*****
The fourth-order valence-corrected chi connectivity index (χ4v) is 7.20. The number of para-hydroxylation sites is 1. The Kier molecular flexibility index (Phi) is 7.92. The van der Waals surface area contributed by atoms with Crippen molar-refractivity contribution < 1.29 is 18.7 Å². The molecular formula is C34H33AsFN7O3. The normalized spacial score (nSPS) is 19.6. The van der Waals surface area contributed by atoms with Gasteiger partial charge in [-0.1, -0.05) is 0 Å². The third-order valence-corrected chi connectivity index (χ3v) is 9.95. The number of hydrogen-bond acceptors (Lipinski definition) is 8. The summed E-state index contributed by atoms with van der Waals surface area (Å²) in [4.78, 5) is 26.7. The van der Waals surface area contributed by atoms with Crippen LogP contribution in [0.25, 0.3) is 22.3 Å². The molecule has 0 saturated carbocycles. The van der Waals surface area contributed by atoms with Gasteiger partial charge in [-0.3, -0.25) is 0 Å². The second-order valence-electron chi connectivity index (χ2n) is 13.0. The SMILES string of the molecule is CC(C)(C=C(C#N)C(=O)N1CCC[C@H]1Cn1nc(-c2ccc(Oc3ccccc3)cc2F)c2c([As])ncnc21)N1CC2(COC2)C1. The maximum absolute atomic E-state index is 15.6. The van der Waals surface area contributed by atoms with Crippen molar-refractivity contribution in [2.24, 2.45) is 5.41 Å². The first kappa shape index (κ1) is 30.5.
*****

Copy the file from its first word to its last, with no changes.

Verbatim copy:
The fourth-order valence-corrected chi connectivity index (χ4v) is 7.20. The number of para-hydroxylation sites is 1. The Kier molecular flexibility index (Phi) is 7.92. The van der Waals surface area contributed by atoms with Crippen molar-refractivity contribution < 1.29 is 18.7 Å². The molecular formula is C34H33AsFN7O3. The normalized spacial score (nSPS) is 19.6. The van der Waals surface area contributed by atoms with Gasteiger partial charge in [-0.1, -0.05) is 0 Å². The third-order valence-corrected chi connectivity index (χ3v) is 9.95. The number of hydrogen-bond acceptors (Lipinski definition) is 8. The summed E-state index contributed by atoms with van der Waals surface area (Å²) in [4.78, 5) is 26.7. The van der Waals surface area contributed by atoms with Crippen LogP contribution in [0.25, 0.3) is 22.3 Å². The molecule has 0 saturated carbocycles. The van der Waals surface area contributed by atoms with Gasteiger partial charge in [-0.3, -0.25) is 0 Å². The second-order valence-electron chi connectivity index (χ2n) is 13.0. The SMILES string of the molecule is CC(C)(C=C(C#N)C(=O)N1CCC[C@H]1Cn1nc(-c2ccc(Oc3ccccc3)cc2F)c2c([As])ncnc21)N1CC2(COC2)C1. The maximum absolute atomic E-state index is 15.6. The van der Waals surface area contributed by atoms with Crippen molar-refractivity contribution in [2.24, 2.45) is 5.41 Å². The first kappa shape index (κ1) is 30.5.